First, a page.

Istus resides on her own pocket plane most of the time, but when on the Prime Material Plane she assumes various forms from ancient crone to noble lady to simple shepherd girl. While amongst mortals, Istus never carries an obvious weapon, though her spindle, from which she creates her webs of fate is her true weapon. Despite this, any object she uses always hits; she controls fate after all. So yes, she could kill you with a cloak pin. Also, forget trying to sneak up on this little girl, she is the goddess of future events, she already knows whether you're attacking or not.

Provided you are still persistent enough to push Istus, her spindle has the following powers (insert your own rules).

Strand of Binding: You're trapped in iron chains. Istus is being nice.
Strand of Cancellation: Your favorite magic item? Never existed. Even artifacts are only partially affected.
Strand of Death: I like to think of this one as rapidly aging your character 1,000,000 years instantly.
Strand of Hostility: Suddenly its your destiny to protect Istus, even against your friends. Yikes.
Strand of Passage: Pesky hero, let's send you away to the Plane of Shadow, or the Ethereal Plane, or heck, Faerun.
Strand of Sending: She's feeling nice and just sends you several years into the future.
Web of Enmeshment: Whoa you're trapped in a maze of your own mind!
Web of Entropy: Great! Now she's just drained all your magic and spells in this area.
Web of Stars: This one transports everyone including Istus to her bizarre homeplane of webs and starry portals. Good luck finding your way out unless you are a genius level intellect.

So Istus basically toys with opponents or outright slays them. Even if you got a few hits in, she has 377 hit points (a ton in 1E terms) and is only harmed by +4 weapons. Even if you loaded up with big blades like the Sword of Kas and Blackrazor, she can once per day move into the future and back to heal herself. Congratulations for making it this far foolhardy adventurer. It is lastly mentioned she is served by a strange companion, a time elemental prince. As far as I know this type of creature doesn't exist in any other D&D rules, so I expect it can do all the above and then some. (*and now I know they do, thanks ProfArmitage, see comments below) Perhaps your PCs should pick on someone else easier, say Hextor or Erythnul.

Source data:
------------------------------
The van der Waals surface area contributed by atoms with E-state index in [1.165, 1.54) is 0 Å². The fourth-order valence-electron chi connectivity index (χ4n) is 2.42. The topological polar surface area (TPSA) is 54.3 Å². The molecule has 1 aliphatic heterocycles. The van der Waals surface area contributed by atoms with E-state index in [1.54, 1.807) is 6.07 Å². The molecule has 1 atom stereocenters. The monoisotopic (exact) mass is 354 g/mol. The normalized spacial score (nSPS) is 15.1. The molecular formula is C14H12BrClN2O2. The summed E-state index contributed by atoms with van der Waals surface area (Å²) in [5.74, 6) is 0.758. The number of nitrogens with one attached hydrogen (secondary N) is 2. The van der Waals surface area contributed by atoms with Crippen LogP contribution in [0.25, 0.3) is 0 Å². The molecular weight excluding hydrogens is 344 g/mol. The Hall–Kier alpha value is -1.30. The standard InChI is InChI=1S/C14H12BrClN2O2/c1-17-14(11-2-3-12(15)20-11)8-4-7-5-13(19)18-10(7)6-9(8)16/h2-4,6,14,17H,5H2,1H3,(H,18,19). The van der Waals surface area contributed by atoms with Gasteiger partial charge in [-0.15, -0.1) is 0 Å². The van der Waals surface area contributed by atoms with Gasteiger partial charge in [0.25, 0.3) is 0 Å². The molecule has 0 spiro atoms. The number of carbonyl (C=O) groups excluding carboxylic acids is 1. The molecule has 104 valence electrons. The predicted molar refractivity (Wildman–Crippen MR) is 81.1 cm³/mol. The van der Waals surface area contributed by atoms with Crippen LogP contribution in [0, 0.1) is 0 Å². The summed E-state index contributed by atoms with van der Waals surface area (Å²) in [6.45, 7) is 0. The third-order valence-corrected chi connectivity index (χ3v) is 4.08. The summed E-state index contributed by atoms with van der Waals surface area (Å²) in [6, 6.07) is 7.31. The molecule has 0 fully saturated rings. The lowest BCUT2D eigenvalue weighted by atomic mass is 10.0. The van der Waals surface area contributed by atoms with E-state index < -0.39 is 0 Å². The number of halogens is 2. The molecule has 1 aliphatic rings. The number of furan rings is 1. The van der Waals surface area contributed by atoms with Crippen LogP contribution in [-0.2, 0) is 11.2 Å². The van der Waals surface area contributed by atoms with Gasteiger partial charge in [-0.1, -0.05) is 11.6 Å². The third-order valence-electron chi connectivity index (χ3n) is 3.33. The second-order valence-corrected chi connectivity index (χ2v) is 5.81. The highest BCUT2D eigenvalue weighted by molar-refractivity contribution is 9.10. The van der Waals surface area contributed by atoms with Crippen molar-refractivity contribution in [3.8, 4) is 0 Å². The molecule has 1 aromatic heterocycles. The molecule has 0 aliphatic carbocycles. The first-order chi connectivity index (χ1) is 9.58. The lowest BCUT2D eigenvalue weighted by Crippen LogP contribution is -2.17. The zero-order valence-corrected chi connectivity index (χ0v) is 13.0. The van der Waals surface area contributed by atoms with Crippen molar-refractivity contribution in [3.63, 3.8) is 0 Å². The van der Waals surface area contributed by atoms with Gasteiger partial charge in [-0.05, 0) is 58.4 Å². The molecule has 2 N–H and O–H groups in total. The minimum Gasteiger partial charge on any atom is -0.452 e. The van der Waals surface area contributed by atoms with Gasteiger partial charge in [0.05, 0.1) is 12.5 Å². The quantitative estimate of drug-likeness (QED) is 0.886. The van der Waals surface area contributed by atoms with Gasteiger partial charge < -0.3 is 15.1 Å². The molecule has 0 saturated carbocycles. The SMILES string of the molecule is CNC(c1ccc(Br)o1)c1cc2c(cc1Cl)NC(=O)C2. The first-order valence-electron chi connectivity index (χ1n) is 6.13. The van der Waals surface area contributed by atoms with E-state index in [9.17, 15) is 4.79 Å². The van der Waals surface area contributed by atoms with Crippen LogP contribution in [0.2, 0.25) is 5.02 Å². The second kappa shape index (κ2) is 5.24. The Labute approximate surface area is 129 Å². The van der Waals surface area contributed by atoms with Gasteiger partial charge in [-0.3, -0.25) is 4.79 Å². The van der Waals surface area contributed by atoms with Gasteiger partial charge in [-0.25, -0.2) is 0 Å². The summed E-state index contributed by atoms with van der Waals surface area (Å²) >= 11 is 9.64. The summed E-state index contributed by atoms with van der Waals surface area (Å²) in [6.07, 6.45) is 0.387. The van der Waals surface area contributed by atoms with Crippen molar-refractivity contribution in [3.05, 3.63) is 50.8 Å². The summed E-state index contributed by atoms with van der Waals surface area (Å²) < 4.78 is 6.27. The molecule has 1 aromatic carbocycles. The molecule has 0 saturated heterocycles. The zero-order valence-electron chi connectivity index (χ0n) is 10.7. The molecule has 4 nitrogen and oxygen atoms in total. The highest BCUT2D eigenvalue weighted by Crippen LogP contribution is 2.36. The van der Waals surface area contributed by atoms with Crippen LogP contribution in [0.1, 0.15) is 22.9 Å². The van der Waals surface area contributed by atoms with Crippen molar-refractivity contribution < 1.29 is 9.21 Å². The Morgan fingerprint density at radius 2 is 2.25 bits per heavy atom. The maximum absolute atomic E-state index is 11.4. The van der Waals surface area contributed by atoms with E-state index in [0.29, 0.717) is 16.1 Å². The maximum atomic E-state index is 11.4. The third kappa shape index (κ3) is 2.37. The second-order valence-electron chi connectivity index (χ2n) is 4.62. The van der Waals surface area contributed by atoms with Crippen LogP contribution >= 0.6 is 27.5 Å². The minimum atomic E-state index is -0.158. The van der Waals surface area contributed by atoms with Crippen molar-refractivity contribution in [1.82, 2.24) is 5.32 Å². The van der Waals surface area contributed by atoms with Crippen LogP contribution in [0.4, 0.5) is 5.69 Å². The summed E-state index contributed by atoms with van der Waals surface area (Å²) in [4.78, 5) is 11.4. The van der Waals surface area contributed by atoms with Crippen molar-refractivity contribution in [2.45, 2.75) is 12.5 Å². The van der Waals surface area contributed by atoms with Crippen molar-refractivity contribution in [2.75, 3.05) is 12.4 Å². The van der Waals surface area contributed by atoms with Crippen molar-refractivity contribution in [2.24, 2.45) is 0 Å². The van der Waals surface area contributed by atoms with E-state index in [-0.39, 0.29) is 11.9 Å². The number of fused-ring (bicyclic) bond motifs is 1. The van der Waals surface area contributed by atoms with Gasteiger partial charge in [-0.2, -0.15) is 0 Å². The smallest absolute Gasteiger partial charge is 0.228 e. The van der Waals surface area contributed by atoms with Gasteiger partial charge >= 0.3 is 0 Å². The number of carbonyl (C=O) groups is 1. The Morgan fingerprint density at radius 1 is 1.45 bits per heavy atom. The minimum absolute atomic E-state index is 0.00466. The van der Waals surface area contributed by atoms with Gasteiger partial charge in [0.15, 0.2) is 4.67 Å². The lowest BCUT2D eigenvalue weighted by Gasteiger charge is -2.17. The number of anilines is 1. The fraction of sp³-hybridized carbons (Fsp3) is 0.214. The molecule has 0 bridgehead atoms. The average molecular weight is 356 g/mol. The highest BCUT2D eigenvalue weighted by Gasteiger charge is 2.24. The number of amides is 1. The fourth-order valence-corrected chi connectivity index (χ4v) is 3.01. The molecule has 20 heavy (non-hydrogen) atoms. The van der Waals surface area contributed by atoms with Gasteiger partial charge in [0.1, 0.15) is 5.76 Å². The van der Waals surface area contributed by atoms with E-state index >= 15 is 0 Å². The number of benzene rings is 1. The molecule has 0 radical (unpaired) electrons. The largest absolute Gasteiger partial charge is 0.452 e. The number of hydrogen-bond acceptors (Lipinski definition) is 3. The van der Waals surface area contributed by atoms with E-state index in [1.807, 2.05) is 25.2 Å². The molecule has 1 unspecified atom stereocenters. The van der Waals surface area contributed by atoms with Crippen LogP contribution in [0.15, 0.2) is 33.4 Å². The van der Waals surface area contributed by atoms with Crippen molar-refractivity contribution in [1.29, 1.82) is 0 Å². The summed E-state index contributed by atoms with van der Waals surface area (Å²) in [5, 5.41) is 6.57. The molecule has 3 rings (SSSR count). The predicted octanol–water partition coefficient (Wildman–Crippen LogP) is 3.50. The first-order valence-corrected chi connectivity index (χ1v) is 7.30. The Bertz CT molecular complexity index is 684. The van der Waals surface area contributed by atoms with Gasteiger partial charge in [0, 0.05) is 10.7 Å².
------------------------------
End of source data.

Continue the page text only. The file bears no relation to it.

Until next time...

Tuesday, August 7, 2018

Greyhawk, GenCon and GaryCon

Hello Greyhawkers, Gen Con 2018 was last week and I of course missed out on a chance for some meet-ups and gaming. I know DMShane and many fine players and fans from the Greyhawk Channel were there as I sadly followed the event on Twitter. My friend Carlos Lising was also at Indy. running some old school Greyhawk that he previewed at last GaryCon in Wisconsin. With so much hype in the community lately I'm hoping to not miss out on GenCon 2019. I'm anxious to see some new faces and hear about their Greyhawk experiences.

To that end I am already prepared for GaryCon 2019, where I will invite any and all fans of the Greyhawk setting to track me down to hang out with the likes of Carlos, Scott Casper and more (or head to Black Blade Publishing booth to see Greyhawk maven Allan "grodog" Grohe). As for GenCon 2018, since that just ended, have there been any good stories? What games were ran? What cool cosplays did you see? I'd love to know.

More next time.

Friday, August 3, 2018

Inner Planes of Greyhawk

Hola Greyhawkers! This week is GenCon and like many of you, I am not there. Boo! So while Greyhawk is certainly being played by the masses I have some new maps to show those who haven't already seen them. Over at old school fansite The Piazza, Greyhawk super-fan ripvanwormer has created some cool maps based on a multitude of D&D references. Rip got his inspiration from Havard's map of the Plane of Fire for Mystara. This is an incredibly cool idea that I wish I had thought of first.

The Oerth Plane of Fire is similarly a place where the inner plane mirrors the world it touches on in a twisted way. It uses the same Flanaess/Eastern Oerik landmass but the locations of this fiery world correspond to places linked to the regular World of Greyhawk in canon such as Tovag Baragu. Most however are reflections like the Land of Black Ice becoming the Land of Black Flame. I love it.

The latest variation of these inner plane maps is the Plane of Shadow a world cast by the shadow of Oerth according to ripvanwormer.  Places like the Dim Forest, the Valley of the Mage and Carahast's Caves of Sleep have obvious connections to the shadow realm.

All three of these maps are an amazing work, please check them out, and keep an eye out for more I'm sure!